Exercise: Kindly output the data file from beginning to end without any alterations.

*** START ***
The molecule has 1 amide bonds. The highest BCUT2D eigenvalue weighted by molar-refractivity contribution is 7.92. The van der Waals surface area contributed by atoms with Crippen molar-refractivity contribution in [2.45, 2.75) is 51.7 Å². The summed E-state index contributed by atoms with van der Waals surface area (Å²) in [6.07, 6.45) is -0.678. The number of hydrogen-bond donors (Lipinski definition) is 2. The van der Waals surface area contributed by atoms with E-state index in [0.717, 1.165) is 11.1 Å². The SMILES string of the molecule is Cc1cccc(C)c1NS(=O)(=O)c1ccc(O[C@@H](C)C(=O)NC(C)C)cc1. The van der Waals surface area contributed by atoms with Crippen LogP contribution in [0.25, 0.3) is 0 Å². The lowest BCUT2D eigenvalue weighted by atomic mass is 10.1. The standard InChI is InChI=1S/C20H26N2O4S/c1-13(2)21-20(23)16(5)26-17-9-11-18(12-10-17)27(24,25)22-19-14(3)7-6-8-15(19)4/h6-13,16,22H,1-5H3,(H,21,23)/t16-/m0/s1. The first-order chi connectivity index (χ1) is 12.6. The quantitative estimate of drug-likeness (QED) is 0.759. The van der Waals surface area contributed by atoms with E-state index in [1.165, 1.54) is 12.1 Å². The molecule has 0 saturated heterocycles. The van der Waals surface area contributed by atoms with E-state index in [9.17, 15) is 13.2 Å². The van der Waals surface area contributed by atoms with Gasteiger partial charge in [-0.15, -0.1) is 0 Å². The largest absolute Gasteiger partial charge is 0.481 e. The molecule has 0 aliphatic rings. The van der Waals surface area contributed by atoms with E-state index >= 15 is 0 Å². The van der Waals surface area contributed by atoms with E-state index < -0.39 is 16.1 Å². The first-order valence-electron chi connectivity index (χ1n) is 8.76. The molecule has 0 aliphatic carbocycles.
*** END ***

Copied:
The molecule has 1 amide bonds. The highest BCUT2D eigenvalue weighted by molar-refractivity contribution is 7.92. The van der Waals surface area contributed by atoms with Crippen molar-refractivity contribution in [2.45, 2.75) is 51.7 Å². The summed E-state index contributed by atoms with van der Waals surface area (Å²) in [6.07, 6.45) is -0.678. The number of hydrogen-bond donors (Lipinski definition) is 2. The van der Waals surface area contributed by atoms with E-state index in [0.717, 1.165) is 11.1 Å². The SMILES string of the molecule is Cc1cccc(C)c1NS(=O)(=O)c1ccc(O[C@@H](C)C(=O)NC(C)C)cc1. The van der Waals surface area contributed by atoms with Crippen LogP contribution in [0.25, 0.3) is 0 Å². The lowest BCUT2D eigenvalue weighted by atomic mass is 10.1. The standard InChI is InChI=1S/C20H26N2O4S/c1-13(2)21-20(23)16(5)26-17-9-11-18(12-10-17)27(24,25)22-19-14(3)7-6-8-15(19)4/h6-13,16,22H,1-5H3,(H,21,23)/t16-/m0/s1. The first-order chi connectivity index (χ1) is 12.6. The quantitative estimate of drug-likeness (QED) is 0.759. The van der Waals surface area contributed by atoms with E-state index in [1.165, 1.54) is 12.1 Å². The molecule has 0 saturated heterocycles. The van der Waals surface area contributed by atoms with E-state index in [9.17, 15) is 13.2 Å². The van der Waals surface area contributed by atoms with Gasteiger partial charge in [-0.15, -0.1) is 0 Å². The largest absolute Gasteiger partial charge is 0.481 e. The molecule has 0 aliphatic rings. The van der Waals surface area contributed by atoms with E-state index >= 15 is 0 Å². The van der Waals surface area contributed by atoms with E-state index < -0.39 is 16.1 Å². The first-order valence-electron chi connectivity index (χ1n) is 8.76. The molecule has 0 aliphatic carbocycles.